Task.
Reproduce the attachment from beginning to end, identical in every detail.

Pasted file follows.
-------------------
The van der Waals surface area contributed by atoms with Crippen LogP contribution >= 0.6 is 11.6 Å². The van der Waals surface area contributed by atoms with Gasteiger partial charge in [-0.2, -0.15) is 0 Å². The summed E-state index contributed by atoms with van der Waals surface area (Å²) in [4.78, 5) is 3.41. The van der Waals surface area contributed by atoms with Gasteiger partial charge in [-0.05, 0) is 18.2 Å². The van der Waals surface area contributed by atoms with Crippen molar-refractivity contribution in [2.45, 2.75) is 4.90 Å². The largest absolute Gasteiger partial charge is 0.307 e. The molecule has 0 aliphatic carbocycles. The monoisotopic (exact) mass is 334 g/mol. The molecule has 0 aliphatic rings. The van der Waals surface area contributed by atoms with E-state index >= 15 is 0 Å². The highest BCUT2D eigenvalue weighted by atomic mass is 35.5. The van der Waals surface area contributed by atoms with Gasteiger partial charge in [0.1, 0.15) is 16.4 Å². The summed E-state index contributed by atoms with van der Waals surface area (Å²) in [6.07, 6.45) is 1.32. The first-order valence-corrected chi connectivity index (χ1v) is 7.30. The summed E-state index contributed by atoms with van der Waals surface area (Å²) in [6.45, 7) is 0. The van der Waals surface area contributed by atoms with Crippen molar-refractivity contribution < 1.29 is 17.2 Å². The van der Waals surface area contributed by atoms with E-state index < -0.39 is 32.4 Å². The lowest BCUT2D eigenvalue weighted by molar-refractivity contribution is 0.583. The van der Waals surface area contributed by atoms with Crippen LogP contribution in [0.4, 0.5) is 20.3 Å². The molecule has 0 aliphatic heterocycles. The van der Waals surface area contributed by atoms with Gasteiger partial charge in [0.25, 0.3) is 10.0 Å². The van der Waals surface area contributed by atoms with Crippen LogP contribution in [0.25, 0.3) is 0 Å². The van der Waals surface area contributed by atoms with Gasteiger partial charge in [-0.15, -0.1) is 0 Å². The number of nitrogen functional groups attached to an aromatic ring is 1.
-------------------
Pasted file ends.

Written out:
The van der Waals surface area contributed by atoms with Crippen LogP contribution >= 0.6 is 11.6 Å². The van der Waals surface area contributed by atoms with Gasteiger partial charge in [-0.2, -0.15) is 0 Å². The summed E-state index contributed by atoms with van der Waals surface area (Å²) in [4.78, 5) is 3.41. The van der Waals surface area contributed by atoms with Gasteiger partial charge in [-0.05, 0) is 18.2 Å². The van der Waals surface area contributed by atoms with Crippen molar-refractivity contribution in [2.45, 2.75) is 4.90 Å². The largest absolute Gasteiger partial charge is 0.307 e. The molecule has 0 aliphatic carbocycles. The monoisotopic (exact) mass is 334 g/mol. The molecule has 0 aliphatic rings. The van der Waals surface area contributed by atoms with E-state index >= 15 is 0 Å². The highest BCUT2D eigenvalue weighted by atomic mass is 35.5. The van der Waals surface area contributed by atoms with Gasteiger partial charge in [0.1, 0.15) is 16.4 Å². The summed E-state index contributed by atoms with van der Waals surface area (Å²) in [6.07, 6.45) is 1.32. The first-order valence-corrected chi connectivity index (χ1v) is 7.30. The summed E-state index contributed by atoms with van der Waals surface area (Å²) in [6.45, 7) is 0. The van der Waals surface area contributed by atoms with Crippen molar-refractivity contribution < 1.29 is 17.2 Å². The van der Waals surface area contributed by atoms with E-state index < -0.39 is 32.4 Å². The lowest BCUT2D eigenvalue weighted by molar-refractivity contribution is 0.583. The van der Waals surface area contributed by atoms with Crippen LogP contribution in [0.4, 0.5) is 20.3 Å². The molecule has 0 aliphatic heterocycles. The van der Waals surface area contributed by atoms with Gasteiger partial charge in [0.25, 0.3) is 10.0 Å². The van der Waals surface area contributed by atoms with Crippen LogP contribution in [0.25, 0.3) is 0 Å². The van der Waals surface area contributed by atoms with Gasteiger partial charge in [-0.15, -0.1) is 0 Å². The number of nitrogen functional groups attached to an aromatic ring is 1.